[URBANTH-L]RE: Robert Putnam

susan mazur susanmazur at hotmail.com
Sat Aug 11 16:35:13 EDT 2007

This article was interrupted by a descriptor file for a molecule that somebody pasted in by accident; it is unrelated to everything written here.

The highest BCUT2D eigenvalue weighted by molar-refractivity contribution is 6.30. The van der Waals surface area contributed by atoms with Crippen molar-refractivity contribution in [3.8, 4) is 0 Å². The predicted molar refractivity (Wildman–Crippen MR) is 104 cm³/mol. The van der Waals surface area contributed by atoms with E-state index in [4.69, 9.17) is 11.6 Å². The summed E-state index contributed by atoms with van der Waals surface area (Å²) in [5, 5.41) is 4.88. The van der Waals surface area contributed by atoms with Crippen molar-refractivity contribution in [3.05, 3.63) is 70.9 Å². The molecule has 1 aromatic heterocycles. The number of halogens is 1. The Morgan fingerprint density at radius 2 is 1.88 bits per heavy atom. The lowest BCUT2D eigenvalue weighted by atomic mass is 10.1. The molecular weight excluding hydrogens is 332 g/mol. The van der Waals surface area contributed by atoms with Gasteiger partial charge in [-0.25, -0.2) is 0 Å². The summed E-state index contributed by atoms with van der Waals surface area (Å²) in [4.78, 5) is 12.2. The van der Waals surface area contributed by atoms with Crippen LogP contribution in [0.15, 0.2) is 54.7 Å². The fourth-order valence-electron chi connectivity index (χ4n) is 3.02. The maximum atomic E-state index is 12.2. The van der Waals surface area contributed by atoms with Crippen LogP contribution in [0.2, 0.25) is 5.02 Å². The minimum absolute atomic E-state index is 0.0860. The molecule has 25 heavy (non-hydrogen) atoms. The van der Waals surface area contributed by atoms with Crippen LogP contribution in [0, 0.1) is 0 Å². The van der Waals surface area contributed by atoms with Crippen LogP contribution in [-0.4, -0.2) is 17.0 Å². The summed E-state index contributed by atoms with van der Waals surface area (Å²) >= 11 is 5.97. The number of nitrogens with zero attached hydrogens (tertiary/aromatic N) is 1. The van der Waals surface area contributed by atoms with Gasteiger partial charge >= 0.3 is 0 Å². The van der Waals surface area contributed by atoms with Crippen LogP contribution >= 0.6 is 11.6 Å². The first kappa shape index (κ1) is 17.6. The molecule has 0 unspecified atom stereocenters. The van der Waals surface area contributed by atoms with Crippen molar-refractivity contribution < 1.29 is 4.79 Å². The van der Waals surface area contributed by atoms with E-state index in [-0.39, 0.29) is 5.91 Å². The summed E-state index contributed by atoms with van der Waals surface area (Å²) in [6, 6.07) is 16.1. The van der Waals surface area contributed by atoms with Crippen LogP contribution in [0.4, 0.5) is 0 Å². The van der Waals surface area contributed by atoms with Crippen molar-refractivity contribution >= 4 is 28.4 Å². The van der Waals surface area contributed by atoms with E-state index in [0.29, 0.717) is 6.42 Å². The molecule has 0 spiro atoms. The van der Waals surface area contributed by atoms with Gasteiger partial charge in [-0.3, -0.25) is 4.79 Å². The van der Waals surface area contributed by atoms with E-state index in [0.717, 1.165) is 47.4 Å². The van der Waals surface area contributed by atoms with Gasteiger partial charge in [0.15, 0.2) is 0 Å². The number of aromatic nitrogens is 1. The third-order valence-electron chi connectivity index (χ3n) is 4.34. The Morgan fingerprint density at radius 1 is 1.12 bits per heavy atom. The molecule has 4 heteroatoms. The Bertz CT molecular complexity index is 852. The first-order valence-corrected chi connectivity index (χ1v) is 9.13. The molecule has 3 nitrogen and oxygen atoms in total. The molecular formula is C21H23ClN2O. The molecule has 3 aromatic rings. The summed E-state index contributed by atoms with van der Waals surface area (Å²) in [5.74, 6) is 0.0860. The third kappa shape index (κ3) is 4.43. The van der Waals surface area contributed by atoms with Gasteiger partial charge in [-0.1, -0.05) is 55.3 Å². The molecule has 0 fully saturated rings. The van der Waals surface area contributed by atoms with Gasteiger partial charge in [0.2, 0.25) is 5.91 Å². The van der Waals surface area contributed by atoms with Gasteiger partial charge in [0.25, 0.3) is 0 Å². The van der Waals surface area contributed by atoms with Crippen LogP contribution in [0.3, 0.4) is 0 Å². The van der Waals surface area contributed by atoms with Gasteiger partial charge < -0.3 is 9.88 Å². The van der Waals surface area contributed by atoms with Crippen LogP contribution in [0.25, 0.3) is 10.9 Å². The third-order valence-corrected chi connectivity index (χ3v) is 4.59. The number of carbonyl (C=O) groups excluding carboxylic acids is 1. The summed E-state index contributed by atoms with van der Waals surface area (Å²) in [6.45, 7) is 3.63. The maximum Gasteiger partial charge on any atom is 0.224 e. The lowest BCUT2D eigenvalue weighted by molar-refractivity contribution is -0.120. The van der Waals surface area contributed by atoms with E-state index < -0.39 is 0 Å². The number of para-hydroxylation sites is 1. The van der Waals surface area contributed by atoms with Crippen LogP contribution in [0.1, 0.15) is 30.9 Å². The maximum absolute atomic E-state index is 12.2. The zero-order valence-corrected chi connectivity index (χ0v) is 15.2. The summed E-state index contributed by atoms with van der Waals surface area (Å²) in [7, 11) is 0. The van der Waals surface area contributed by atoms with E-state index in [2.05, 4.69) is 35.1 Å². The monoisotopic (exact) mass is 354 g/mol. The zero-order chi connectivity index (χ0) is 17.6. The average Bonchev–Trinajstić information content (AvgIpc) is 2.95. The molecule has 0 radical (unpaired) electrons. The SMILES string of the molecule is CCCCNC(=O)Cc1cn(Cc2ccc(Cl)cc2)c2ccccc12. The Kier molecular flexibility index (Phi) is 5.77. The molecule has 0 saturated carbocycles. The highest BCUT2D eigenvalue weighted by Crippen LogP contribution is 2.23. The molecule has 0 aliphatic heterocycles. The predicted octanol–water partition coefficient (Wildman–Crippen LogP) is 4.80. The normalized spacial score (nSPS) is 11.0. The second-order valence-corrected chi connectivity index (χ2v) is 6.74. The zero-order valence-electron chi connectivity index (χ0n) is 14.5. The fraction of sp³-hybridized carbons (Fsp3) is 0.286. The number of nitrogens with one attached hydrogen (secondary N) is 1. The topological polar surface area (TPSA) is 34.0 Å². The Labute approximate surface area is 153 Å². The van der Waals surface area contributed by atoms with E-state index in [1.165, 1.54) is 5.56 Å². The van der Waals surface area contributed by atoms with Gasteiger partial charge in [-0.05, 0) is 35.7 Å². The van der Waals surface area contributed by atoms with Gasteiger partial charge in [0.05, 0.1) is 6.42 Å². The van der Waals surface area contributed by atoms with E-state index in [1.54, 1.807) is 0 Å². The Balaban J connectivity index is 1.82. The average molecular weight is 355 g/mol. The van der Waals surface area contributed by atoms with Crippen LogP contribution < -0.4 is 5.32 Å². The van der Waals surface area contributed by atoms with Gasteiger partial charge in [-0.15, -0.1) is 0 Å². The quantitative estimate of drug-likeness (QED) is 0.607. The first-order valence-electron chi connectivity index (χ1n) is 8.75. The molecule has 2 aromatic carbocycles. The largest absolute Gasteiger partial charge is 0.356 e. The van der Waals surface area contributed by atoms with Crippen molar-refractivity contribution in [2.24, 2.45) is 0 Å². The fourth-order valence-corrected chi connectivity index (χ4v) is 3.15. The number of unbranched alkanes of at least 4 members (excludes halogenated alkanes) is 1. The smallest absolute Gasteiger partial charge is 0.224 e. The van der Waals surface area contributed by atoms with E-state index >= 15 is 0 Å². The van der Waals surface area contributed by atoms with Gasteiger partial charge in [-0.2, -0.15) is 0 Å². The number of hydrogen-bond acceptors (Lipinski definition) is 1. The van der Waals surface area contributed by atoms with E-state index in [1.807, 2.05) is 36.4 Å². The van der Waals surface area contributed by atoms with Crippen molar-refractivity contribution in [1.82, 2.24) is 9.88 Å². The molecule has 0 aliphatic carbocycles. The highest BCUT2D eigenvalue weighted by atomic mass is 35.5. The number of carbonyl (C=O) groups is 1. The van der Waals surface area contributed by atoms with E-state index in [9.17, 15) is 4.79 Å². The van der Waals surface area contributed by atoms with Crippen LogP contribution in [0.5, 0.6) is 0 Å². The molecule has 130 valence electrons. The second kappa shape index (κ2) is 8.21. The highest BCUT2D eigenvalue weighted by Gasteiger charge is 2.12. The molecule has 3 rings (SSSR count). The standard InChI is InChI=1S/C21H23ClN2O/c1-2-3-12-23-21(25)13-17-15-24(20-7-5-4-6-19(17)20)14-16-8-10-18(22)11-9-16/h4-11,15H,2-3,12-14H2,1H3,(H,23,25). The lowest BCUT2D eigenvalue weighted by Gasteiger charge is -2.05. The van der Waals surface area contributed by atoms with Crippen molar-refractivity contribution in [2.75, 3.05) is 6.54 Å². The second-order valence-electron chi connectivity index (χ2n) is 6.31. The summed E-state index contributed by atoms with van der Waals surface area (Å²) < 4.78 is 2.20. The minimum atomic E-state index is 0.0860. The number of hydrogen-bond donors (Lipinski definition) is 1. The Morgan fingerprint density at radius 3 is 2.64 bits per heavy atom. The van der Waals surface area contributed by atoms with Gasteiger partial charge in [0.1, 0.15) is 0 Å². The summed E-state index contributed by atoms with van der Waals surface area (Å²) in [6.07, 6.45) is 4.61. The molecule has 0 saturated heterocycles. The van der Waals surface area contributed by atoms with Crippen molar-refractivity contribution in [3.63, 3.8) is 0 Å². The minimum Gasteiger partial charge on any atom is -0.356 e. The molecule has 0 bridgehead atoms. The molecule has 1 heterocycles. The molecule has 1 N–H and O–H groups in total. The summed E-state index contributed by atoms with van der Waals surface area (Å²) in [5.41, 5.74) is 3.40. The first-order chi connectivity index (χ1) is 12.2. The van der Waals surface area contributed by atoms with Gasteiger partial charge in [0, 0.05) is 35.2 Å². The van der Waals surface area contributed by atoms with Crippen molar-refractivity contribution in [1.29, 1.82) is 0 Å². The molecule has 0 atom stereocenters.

His recent Skytte Award Lecture, on the same topic, in the Scandinavia Journal of Political Studies, can be accessed in full here:http://www.blackwell-synergy.com/doi/abs/10.1111/j.1467-9477.2007.00176.x Susan Mazur-Stommen, Ph.D. www.indiciaconsulting.com 951.687.8661> From: jancius at ohio.edu> To: urbanth-l at lists.ysu.edu> Date: Thu, 9 Aug 2007 19:30:02 -0400> Subject: [URBANTH-L] REV: Is Diversity Bad for Cities? (A review of Robert Putman's latest book)> > The downside of diversity> A Harvard political scientist finds that diversity hurts civic life. What > happens when a liberal scholar unearths an inconvenient truth?> > The Boston Globe> By Michael Jonas  |  August 5, 2007> http://www.boston.com/news/globe/ideas/articles/2007/08/04/the_downside_of_diversity/?page=1> > IT HAS BECOME increasingly popular to speak of racial and ethnic diversity > as a civic strength. From multicultural festivals to pronouncements from > political leaders, the message is the same: our differences make us > stronger.> But a massive new study, based on detailed interviews of nearly 30,000 > people across America, has concluded just the opposite. Harvard political > scientist Robert Putnam -- famous for "Bowling Alone," his 2000 book on > declining civic engagement -- has found that the greater the diversity in a > community, the fewer people vote and the less they volunteer, the less they > give to charity and work on community projects. In the most diverse > communities, neighbors trust one another about half as much as they do in > the most homogenous settings. The study, the largest ever on civic > engagement in America, found that virtually all measures of civic health are > lower in more diverse settings.> "The extent of the effect is shocking," says Scott Page, a University of > Michigan political scientist.> The study comes at a time when the future of the American melting pot is the > focus of intense political debate, from immigration to race-based admissions > to schools, and it poses challenges to advocates on all sides of the issues. > The study is already being cited by some conservatives as proof of the harm > large-scale immigration causes to the nation's social fabric. But with > demographic trends already pushing the nation inexorably toward greater > diversity, the real question may yet lie ahead: how to handle the unsettling > social changes that Putnam's research predicts.> "We can't ignore the findings," says Ali Noorani, executive director of the > Massachusetts Immigrant and Refugee Advocacy Coalition. "The big question we > have to ask ourselves is, what do we do about it; what are the next steps?"> The study is part of a fascinating new portrait of diversity emerging from > recent scholarship. Diversity, it shows, makes us uncomfortable -- but > discomfort, it turns out, isn't always a bad thing. Unease with differences > helps explain why teams of engineers from different cultures may be ideally > suited to solve a vexing problem. Culture clashes can produce a dynamic > give-and-take, generating a solution that may have eluded a group of people > with more similar backgrounds and approaches. At the same time, though, > Putnam's work adds to a growing body of research indicating that more > diverse populations seem to extend themselves less on behalf of collective > needs and goals.> His findings on the downsides of diversity have also posed a challenge for > Putnam, a liberal academic whose own values put him squarely in the > pro-diversity camp. Suddenly finding himself the bearer of bad news, Putnam > has struggled with how to present his work. He gathered the initial raw data > in 2000 and issued a press release the following year outlining the results. > He then spent several years testing other possible explanations.> When he finally published a detailed scholarly analysis in June in the > journal Scandinavian Political Studies, he faced criticism for straying from > data into advocacy. His paper argues strongly that the negative effects of > diversity can be remedied, and says history suggests that ethnic diversity > may eventually fade as a sharp line of social demarcation.> "Having aligned himself with the central planners intent on sustaining such > social engineering, Putnam concludes the facts with a stern pep talk," wrote > conservative commentator Ilana Mercer, in a recent Orange County Register > op-ed titled "Greater diversity equals more misery."> Putnam has long staked out ground as both a researcher and a civic player, > someone willing to describe social problems and then have a hand in > addressing them. He says social science should be "simultaneously rigorous > and relevant," meeting high research standards while also "speaking to > concerns of our fellow citizens." But on a topic as charged as ethnicity and > race, Putnam worries that many people hear only what they want to.> "It would be unfortunate if a politically correct progressivism were to deny > the reality of the challenge to social solidarity posed by diversity," he > writes in the new report. "It would be equally unfortunate if an ahistorical > and ethnocentric conservatism were to deny that addressing that challenge is > both feasible and desirable."> Putnam is the nation's premier guru of civic engagement. After studying > civic life in Italy in the 1970s and 1980s, Putnam turned his attention to > the US, publishing an influential journal article on civic engagement in > 1995 that he expanded five years later into the best-selling "Bowling > Alone." The book sounded a national wake-up call on what Putnam called a > sharp drop in civic connections among Americans. It won him audiences with > presidents Bill Clinton and George W. Bush, and made him one of the > country's best known social scientists.> Putnam claims the US has experienced a pronounced decline in "social > capital," a term he helped popularize. Social capital refers to the social > networks -- whether friendships or religious congregations or neighborhood > associations -- that he says are key indicators of civic well-being. When > social capital is high, says Putnam, communities are better places to live. > Neighborhoods are safer; people are healthier; and more citizens vote.> The results of his new study come from a survey Putnam directed among > residents in 41 US communities, including Boston. Residents were sorted into > the four principal categories used by the US Census: black, white, Hispanic, > and Asian. They were asked how much they trusted their neighbors and those > of each racial category, and questioned about a long list of civic attitudes > and practices, including their views on local government, their involvement > in community projects, and their friendships. What emerged in more diverse > communities was a bleak picture of civic desolation, affecting everything > from political engagement to the state of social ties.> Putnam knew he had provocative findings on his hands. He worried about > coming under some of the same liberal attacks that greeted Daniel Patrick > Moynihan's landmark 1965 report on the social costs associated with the > breakdown of the black family. There is always the risk of being pilloried > as the bearer of "an inconvenient truth," says Putnam.> After releasing the initial results in 2001, Putnam says he spent time > "kicking the tires really hard" to be sure the study had it right. Putnam > realized, for instance, that more diverse communities tended to be larger, > have greater income ranges, higher crime rates, and more mobility among > their residents -- all factors that could depress social capital independent > of any impact ethnic diversity might have.> "People would say, 'I bet you forgot about X,'" Putnam says of the string of > suggestions from colleagues. "There were 20 or 30 X's."> But even after statistically taking them all into account, the connection > remained strong: Higher diversity meant lower social capital. In his > findings, Putnam writes that those in more diverse communities tend to > "distrust their neighbors, regardless of the color of their skin, to > withdraw even from close friends, to expect the worst from their community > and its leaders, to volunteer less, give less to charity and work on > community projects less often, to register to vote less, to agitate for > social reform more but have less faith that they can actually make a > difference, and to huddle unhappily in front of the television."> "People living in ethnically diverse settings appear to 'hunker down' --  > that is, to pull in like a turtle," Putnam writes.> In documenting that hunkering down, Putnam challenged the two dominant > schools of thought on ethnic and racial diversity, the "contact" theory and > the "conflict" theory. Under the contact theory, more time spent with those > of other backgrounds leads to greater understanding and harmony between > groups. Under the conflict theory, that proximity produces tension and > discord.> Putnam's findings reject both theories. In more diverse communities, he > says, there were neither great bonds formed across group lines nor > heightened ethnic tensions, but a general civic malaise. And in perhaps the > most surprising result of all, levels of trust were not only lower between > groups in more diverse settings, but even among members of the same group.> "Diversity, at least in the short run," he writes, "seems to bring out the > turtle in all of us."> The overall findings may be jarring during a time when it's become > commonplace to sing the praises of diverse communities, but researchers in > the field say they shouldn't be.> "It's an important addition to a growing body of evidence on the challenges > created by diversity," says Harvard economist Edward Glaeser.> In a recent study, Glaeser and colleague Alberto Alesina demonstrated that > roughly half the difference in social welfare spending between the US and > Europe -- Europe spends far more -- can be attributed to the greater ethnic > diversity of the US population. Glaeser says lower national social welfare > spending in the US is a "macro" version of the decreased civic engagement > Putnam found in more diverse communities within the country.> Economists Matthew Kahn of UCLA and Dora Costa of MIT reviewed 15 recent > studies in a 2003 paper, all of which linked diversity with lower levels of > social capital. Greater ethnic diversity was linked, for example, to lower > school funding, census response rates, and trust in others. Kahn and Costa's > own research documented higher desertion rates in the Civil War among Union > Army soldiers serving in companies whose soldiers varied more by age, > occupation, and birthplace.> Birds of different feathers may sometimes flock together, but they are also > less likely to look out for one another. "Everyone is a little > self-conscious that this is not politically correct stuff," says Kahn.> So how to explain New York, London, Rio de Janiero, Los Angeles -- the great > melting-pot cities that drive the world's creative and financial economies?> The image of civic lassitude dragging down more diverse communities is at > odds with the vigor often associated with urban centers, where ethnic > diversity is greatest. It turns out there is a flip side to the discomfort > diversity can cause. If ethnic diversity, at least in the short run, is a > liability for social connectedness, a parallel line of emerging research > suggests it can be a big asset when it comes to driving productivity and > innovation. In high-skill workplace settings, says Scott Page, the > University of Michigan political scientist, the different ways of thinking > among people from different cultures can be a boon.> "Because they see the world and think about the world differently than you, > that's challenging," says Page, author of "The Difference: How the Power of > Diversity Creates Better Groups, Firms, Schools, and Societies." "But by > hanging out with people different than you, you're likely to get more > insights. Diverse teams tend to be more productive."> In other words, those in more diverse communities may do more bowling alone, > but the creative tensions unleashed by those differences in the workplace > may vault those same places to the cutting edge of the economy and of > creative culture.> Page calls it the "diversity paradox." He thinks the contrasting positive > and negative effects of diversity can coexist in communities, but "there's > got to be a limit." If civic engagement falls off too far, he says, it's > easy to imagine the positive effects of diversity beginning to wane as well. > "That's what's unsettling about his findings," Page says of Putnam's new > work.> Meanwhile, by drawing a portrait of civic engagement in which more > homogeneous communities seem much healthier, some of Putnam's worst fears > about how his results could be used have been realized. A stream of > conservative commentary has begun -- from places like the Manhattan > Institute and "The American Conservative" -- highlighting the harm the study > suggests will come from large-scale immigration. But Putnam says he's also > received hundreds of complimentary emails laced with bigoted language. "It > certainly is not pleasant when David Duke's website hails me as the guy who > found out racism is good," he says.> In the final quarter of his paper, Putnam puts the diversity challenge in a > broader context by describing how social identity can change over time. > Experience shows that social divisions can eventually give way to "more > encompassing identities" that create a "new, more capacious sense of 'we,'" > he writes.> Growing up in the 1950s in small Midwestern town, Putnam knew the religion > of virtually every member of his high school graduating class because, he > says, such information was crucial to the question of "who was a possible > mate or date." The importance of marrying within one's faith, he says, has > largely faded since then, at least among many mainline Protestants, > Catholics, and Jews.> While acknowledging that racial and ethnic divisions may prove more > stubborn, Putnam argues that such examples bode well for the long-term > prospects for social capital in a multiethnic America.> In his paper, Putnam cites the work done by Page and others, and uses it to > help frame his conclusion that increasing diversity in America is not only > inevitable, but ultimately valuable and enriching. As for smoothing over the > divisions that hinder civic engagement, Putnam argues that Americans can > help that process along through targeted efforts. He suggests expanding > support for English-language instruction and investing in community centers > and other places that allow for "meaningful interaction across ethnic > lines."> Some critics have found his prescriptions underwhelming. And in offering > ideas for mitigating his findings, Putnam has drawn scorn for stepping out > of the role of dispassionate researcher. "You're just supposed to tell your > peers what you found," says John Leo, senior fellow at the Manhattan > Institute, a conservative think tank. "I don't expect academics to fret > about these matters."> But fretting about the state of American civic health is exactly what Putnam > has spent more than a decade doing. While continuing to research questions > involving social capital, he has directed the Saguaro Seminar, a project he > started at Harvard's Kennedy School of Government that promotes efforts > throughout the country to increase civic connections in communities.> "Social scientists are both scientists and citizens," says Alan Wolfe, > director of the Boisi Center for Religion and American Public Life at Boston > College, who sees nothing wrong in Putnam's efforts to affect some of the > phenomena he studies.> Wolfe says what is unusual is that Putnam has published findings as a social > scientist that are not the ones he would have wished for as a civic leader. > There are plenty of social scientists, says Wolfe, who never produce > research results at odds with their own worldview.> "The problem too often," says Wolfe, "is people are never uncomfortable > about their findings."> Michael Jonas is acting editor of CommonWealth magazine, published by > MassINC, a nonpartisan public-policy think tank in Boston. > _______________________________________________> URBANTH-L mailing list> URBANTH-L at lists.ysu.edu> http://lists.ysu.edu/mailman/listinfo.cgi/urbanth-l